Many educators understand the impact of asking questions. However, many educators may not be asking higher-order questions soon enough! As soon as the student walks into the classroom an educator can seize this opportunity to grab the student’s attention through questioning.
Asking the Right Question!
Simple enough, a teacher can write a thought-provoking question on the board for students to respond to in a discussion or in a journal. I had my high school English language learners (ELLs) respond to several questions throughout the year in daily journals and collected these every other Friday. This practice significantly improved their writing scores on the SATs. In my adult classes we tend to go the discussion route.
However, asking the right questions takes some forethought.
- The Bloom’s Levels of Taxonomy provide a basis for asking questions.
- Additionally, the teacher should connect the questioning to the lesson objectives and the topic.
- Figure out what you would like your question to accomplish!
- For example, I knew that my online class about RSS readers would confuse some students. Therefore, my goal was to connect the students’ prior experiences with the new information. I decided to question the students about their experiences subscribing to a magazine and use this experience to subscribing to a feed. Below is a poll the students answered as soon as they entered the classroom.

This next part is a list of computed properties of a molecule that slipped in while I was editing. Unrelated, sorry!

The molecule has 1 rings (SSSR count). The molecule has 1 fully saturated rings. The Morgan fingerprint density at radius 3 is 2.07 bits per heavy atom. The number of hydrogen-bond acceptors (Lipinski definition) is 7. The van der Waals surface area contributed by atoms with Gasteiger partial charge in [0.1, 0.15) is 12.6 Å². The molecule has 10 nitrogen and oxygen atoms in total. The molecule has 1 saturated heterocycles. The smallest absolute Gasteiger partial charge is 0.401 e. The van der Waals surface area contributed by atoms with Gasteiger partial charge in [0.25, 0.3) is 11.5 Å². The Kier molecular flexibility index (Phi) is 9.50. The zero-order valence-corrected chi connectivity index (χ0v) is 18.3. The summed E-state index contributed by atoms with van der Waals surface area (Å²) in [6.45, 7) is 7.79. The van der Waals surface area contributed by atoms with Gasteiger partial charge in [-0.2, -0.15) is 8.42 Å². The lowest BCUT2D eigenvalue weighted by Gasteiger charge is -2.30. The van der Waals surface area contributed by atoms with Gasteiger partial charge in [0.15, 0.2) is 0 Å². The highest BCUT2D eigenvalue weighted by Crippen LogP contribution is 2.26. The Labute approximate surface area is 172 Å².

Make it Fun!
Several applications make the answering process quite enjoyable for students.
- If you are fortunate enough to have an Interactive White Board, you can easily have students answer questions using Senteo Clickers which graph the results.
- In the same way, Twitter can be used with an LCD projector to show results in PowerPoint 2007. Joe Dale offers a simple explanation of how to do this using the Poll Everywhere application!
- Several other services and applications can be used for free to have students answering higher-order questions before the lesson begins. Larry Ferlazzo offers a comprehensive list of these applications in his blog. I recently used his number one suggestion, Fo.reca.st, to e-mail my adult students a survey of questions to answer about the next lesson. The survey, which you can view and use, is pictured below. We discussed the results in the classroom.
Your boot camp challenge for this week:
Take the summer to find ways to develop higher-order questions for your lessons! Be creative and share your experience with us!